Caicedo and Lavia are outstanding in distribution and recovery, but it often takes years to develop the patience and game-reading skills required to operate as defensive-minded holding midfielders in elite level football.

At 28, the Portugal international may not suit Chelsea’s approach to the transfer market, but the fact is that Bayern Munich, a club known for a well-considered spending spree, were prepared to part with £56m — which would make him their fourth. Expensive signing – speaks volumes about how valuable his understated qualities are.

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How will Soboszlai fit into Liverpool’s team?

The ESPN FC crew debate how new Liverpool signing Dominik Soboszlai will fit in at Anfield.

Attacking midfielders

While Pochettino should have no complaints about the names he can choose from in this department, a case could be made for Chelsea to add a more defined playmaker-type to orchestrate the process in the final third — especially after the departure of Mason Mount. Unite.

Sterling is a seasoned star, with Cole Palmer (£35m) and Noni Madueke (£30m) wildcards due to their lack of experience at 22, while 21-year-old Mudric has started to show some of his obvious potential, but Chelsea Nkunku was injured. The France international could provide a significant impact on his return, but there is a bit of a drop in quality without him.

Who should they have signed? Dominic Soboszlai

How Liverpool signed Szoboszlai from RB Leipzig for his £60m release clause without serious competition from other top European clubs (ie not just Chelsea) is still a bit of a mystery.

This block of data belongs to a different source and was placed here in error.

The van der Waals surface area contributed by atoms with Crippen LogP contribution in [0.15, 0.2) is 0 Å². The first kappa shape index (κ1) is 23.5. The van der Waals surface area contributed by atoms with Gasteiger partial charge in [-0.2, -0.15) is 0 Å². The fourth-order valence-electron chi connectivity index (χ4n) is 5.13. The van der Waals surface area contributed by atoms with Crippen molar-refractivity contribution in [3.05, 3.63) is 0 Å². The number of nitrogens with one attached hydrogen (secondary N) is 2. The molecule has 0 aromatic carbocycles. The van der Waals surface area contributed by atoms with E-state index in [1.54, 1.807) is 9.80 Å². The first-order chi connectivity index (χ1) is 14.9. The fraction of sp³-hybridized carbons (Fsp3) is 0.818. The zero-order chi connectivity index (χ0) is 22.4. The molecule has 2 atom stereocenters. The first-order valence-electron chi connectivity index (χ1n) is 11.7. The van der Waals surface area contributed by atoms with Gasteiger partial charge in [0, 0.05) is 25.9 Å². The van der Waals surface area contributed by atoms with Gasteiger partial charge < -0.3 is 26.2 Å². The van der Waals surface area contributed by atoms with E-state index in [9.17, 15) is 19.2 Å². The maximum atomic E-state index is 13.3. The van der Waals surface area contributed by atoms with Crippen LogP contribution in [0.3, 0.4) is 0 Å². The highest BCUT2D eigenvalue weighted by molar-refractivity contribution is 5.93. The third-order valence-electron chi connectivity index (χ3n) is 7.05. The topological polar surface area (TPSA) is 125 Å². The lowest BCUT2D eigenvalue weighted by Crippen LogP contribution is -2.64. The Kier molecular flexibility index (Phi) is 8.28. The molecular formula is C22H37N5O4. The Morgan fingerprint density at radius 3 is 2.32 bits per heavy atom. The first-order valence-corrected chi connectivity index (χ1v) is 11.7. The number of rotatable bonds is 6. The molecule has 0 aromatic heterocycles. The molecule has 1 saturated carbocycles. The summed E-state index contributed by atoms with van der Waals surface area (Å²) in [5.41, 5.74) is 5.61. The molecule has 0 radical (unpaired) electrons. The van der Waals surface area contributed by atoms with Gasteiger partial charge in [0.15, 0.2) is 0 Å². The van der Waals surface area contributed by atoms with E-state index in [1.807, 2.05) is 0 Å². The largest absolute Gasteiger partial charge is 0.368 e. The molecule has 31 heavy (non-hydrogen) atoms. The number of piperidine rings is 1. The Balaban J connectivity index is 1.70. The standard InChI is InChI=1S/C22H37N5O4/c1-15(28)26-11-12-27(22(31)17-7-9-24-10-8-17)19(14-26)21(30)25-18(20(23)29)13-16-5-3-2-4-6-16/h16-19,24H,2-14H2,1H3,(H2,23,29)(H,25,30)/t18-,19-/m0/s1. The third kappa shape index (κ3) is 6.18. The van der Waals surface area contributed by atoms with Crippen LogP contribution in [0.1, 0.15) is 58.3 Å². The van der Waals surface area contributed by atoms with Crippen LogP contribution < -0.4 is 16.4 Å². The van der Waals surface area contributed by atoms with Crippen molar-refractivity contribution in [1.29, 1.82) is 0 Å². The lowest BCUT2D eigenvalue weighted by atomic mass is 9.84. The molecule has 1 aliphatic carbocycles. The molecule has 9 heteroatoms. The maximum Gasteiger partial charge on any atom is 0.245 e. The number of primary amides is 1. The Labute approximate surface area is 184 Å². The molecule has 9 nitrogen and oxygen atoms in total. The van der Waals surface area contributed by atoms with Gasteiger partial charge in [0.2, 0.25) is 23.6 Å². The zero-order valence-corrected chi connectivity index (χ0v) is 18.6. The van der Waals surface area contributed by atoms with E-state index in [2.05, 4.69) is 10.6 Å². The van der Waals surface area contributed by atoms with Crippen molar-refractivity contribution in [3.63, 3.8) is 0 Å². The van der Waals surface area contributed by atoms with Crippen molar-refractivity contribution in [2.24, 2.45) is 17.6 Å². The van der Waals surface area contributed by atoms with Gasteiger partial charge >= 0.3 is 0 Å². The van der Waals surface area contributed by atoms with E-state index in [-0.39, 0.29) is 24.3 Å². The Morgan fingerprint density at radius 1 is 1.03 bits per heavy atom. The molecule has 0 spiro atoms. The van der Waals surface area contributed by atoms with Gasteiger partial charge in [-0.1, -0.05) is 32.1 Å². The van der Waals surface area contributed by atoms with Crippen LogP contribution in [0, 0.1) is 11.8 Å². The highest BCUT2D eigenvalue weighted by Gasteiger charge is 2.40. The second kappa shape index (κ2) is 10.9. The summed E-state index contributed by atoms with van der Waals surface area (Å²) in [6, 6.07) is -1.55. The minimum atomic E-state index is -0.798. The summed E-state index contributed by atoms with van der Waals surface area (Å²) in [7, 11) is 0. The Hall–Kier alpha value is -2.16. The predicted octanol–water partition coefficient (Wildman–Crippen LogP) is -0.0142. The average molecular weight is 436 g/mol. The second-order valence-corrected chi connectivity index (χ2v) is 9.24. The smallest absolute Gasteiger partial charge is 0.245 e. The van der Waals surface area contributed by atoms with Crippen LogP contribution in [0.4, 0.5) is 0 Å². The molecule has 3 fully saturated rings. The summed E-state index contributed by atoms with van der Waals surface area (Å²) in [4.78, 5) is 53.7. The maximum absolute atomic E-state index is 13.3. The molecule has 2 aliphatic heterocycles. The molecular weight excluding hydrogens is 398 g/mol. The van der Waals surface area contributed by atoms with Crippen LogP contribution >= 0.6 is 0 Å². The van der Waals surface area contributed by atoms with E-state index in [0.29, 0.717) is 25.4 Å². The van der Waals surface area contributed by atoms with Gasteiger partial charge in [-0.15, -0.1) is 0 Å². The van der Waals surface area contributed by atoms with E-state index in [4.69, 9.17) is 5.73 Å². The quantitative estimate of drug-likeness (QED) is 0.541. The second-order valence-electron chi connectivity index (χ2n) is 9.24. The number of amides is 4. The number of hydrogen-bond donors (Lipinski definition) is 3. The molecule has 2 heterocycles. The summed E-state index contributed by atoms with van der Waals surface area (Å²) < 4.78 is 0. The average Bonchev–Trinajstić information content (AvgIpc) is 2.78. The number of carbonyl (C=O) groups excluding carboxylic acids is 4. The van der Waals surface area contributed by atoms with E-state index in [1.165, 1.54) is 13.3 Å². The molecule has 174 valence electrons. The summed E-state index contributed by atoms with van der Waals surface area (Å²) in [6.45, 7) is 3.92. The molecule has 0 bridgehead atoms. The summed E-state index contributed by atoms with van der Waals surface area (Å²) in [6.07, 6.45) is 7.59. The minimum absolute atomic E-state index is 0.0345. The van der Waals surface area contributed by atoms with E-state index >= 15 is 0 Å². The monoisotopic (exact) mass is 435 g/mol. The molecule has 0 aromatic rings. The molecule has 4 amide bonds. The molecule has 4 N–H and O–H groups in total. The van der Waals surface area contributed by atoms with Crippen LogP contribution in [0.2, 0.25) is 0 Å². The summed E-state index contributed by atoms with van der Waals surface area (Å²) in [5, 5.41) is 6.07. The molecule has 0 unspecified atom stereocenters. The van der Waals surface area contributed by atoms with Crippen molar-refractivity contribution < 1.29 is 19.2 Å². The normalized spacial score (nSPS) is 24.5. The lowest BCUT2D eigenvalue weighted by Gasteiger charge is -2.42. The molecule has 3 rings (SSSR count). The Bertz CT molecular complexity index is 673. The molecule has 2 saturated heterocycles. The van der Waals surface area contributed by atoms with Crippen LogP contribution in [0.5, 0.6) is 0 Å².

From providing a significant goal threat from outside the box to excellent set-piece delivery, constantly inviting linkups and combinations with teammates in the final third, the Hungary captain is as elegant as he is skilled.

Although Chelsea is at number nine. 8 midfielders, Soboszlai — who also has good physicality and a fine pressing-game — can even make changes deeper in midfield. And at 22, he certainly represents future value as well.

Another option: Pedro Neto

The Wolves winger could be a useful addition to a squad that has struggled with the end product so far this season. Rather inexplicably overlooked by the bigger clubs this summer – perhaps due to uncertainty following serious ankle and knee injuries – the 23-year-old can operate equally well on either side of the attack and has Premier League experience since 2019.

While it could be argued that Neto, with his pace and outstanding dribbling ability, thrives better on the counter-attack, he still has the technical ability to adapt to a dominating high-tempo team. His acceleration and one-on-one ability also make him a perfect fit for unlocking teams that sit deep, while cash-strapped Wolves are likely to listen to offers this summer. He is already being linked with Arsenal and Tottenham Hotspur as well as Chelsea for the future window.